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Bulgarian Ultranationalists Protest Government's Coronavirus Measures


Supporters of the Vazrazhdane party protested against the government, vaccines, and 5G technology.

SOFIA -- Some two thousand supporters of an ultranationalist and pro-Russian party protested in Sofia against the Bulgarian government and its response to the coronavirus pandemic.

The Vazrazhdane party organized the protest in front of the National Assembly in the capital on May 14 despite a ban on large gatherings to stem the spread of the virus.

Organizers had called on people to "get their country back" and demanded the resignation of the "criminal government.”

It was the first public protest since Prime Minister Boris Borisov’s GERB-led government imposed a state of emergency on March 13 to halt the spread of the virus.

The state of emergency ended on May 13 but was replaced by a "health emergency situation” with similar restrictions.

The Interior Ministry said eight people were detained for various reasons and the large gathering amounted to a "gross violation of anti-epidemic measures.”

Some of those at the protest claimed the coronavirus was part of a global conspiracy that includes Bill Gates, the co-founder of Microsoft whose foundation is supporting the development of a COVID-19 vaccine.

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Other protesters carried slogans against the compulsory vaccination of children, a topic that has also provoked various conspiracy theories around the world.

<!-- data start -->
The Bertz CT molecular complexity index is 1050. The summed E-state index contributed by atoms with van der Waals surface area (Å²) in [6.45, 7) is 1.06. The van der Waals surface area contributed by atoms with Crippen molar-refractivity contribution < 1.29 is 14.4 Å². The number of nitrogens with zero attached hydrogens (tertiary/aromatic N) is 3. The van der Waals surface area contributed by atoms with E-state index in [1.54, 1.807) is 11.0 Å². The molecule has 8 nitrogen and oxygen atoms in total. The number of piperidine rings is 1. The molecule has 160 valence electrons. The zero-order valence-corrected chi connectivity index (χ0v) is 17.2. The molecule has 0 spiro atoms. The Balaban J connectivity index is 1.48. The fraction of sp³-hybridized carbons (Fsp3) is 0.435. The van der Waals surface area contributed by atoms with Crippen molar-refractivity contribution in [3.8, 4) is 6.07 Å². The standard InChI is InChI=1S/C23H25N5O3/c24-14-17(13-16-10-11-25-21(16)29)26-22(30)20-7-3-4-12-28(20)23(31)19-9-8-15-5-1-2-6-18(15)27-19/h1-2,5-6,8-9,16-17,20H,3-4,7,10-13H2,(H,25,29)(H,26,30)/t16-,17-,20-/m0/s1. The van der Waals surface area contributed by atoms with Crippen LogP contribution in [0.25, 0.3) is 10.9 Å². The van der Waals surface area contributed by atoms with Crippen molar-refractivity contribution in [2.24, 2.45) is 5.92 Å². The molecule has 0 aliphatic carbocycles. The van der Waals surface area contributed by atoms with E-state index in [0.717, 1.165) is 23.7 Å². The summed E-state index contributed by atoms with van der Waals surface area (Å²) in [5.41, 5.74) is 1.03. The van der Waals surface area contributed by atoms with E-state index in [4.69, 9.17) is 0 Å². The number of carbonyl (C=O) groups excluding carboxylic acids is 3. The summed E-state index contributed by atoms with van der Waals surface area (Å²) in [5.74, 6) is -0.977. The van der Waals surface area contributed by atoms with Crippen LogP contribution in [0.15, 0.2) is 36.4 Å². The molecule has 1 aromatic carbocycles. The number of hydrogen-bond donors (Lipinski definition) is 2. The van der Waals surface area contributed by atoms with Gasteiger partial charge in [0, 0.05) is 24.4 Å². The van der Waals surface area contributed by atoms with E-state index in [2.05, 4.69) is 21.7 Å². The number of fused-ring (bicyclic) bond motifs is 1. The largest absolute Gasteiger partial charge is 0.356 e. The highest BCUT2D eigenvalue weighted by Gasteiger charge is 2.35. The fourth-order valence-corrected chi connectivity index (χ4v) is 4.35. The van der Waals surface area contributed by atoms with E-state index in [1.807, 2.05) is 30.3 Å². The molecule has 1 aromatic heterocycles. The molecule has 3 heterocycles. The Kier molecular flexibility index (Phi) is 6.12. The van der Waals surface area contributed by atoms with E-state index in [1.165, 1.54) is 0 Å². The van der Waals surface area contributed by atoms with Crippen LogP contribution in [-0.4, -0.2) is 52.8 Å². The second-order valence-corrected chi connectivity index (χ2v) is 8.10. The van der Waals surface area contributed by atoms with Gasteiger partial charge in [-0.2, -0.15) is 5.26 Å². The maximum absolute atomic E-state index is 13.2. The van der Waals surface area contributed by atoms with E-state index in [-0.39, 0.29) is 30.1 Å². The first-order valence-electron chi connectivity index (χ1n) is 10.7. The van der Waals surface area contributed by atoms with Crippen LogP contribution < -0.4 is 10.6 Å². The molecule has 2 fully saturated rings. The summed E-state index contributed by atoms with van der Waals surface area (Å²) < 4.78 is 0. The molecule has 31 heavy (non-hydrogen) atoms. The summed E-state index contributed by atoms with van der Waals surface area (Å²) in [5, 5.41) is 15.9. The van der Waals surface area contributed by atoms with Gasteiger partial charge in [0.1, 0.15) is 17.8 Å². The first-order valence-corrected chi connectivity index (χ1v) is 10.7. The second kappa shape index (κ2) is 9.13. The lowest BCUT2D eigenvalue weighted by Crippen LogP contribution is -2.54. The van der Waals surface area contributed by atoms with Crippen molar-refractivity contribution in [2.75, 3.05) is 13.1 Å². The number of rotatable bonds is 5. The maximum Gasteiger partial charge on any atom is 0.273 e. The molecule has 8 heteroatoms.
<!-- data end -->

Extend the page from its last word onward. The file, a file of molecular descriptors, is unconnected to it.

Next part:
As at other Vazrazhdane events, some participants waved Russian flags or wore T-shirts featuring Russian President Vladimir Putin. The protesters also spoke out against the European Union.

In the last parliamentary elections in 2017, the Vazrazhdane party received 1.1 percent of the vote and remained outside the National Assembly.

Recent opinion polls suggest Borisov’s center-right government has gained popularity for its response to the coronavirus crisis, which has infected 2,100 people and caused 99 deaths in the country.

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    RFE/RL's Bulgarian Service

    RFE/RL’s Bulgarian Service relaunched in 2019 after a 15-year absence, providing independent news and original analysis to help strengthen a media landscape weakened by the monopolization of ownership and corruption.

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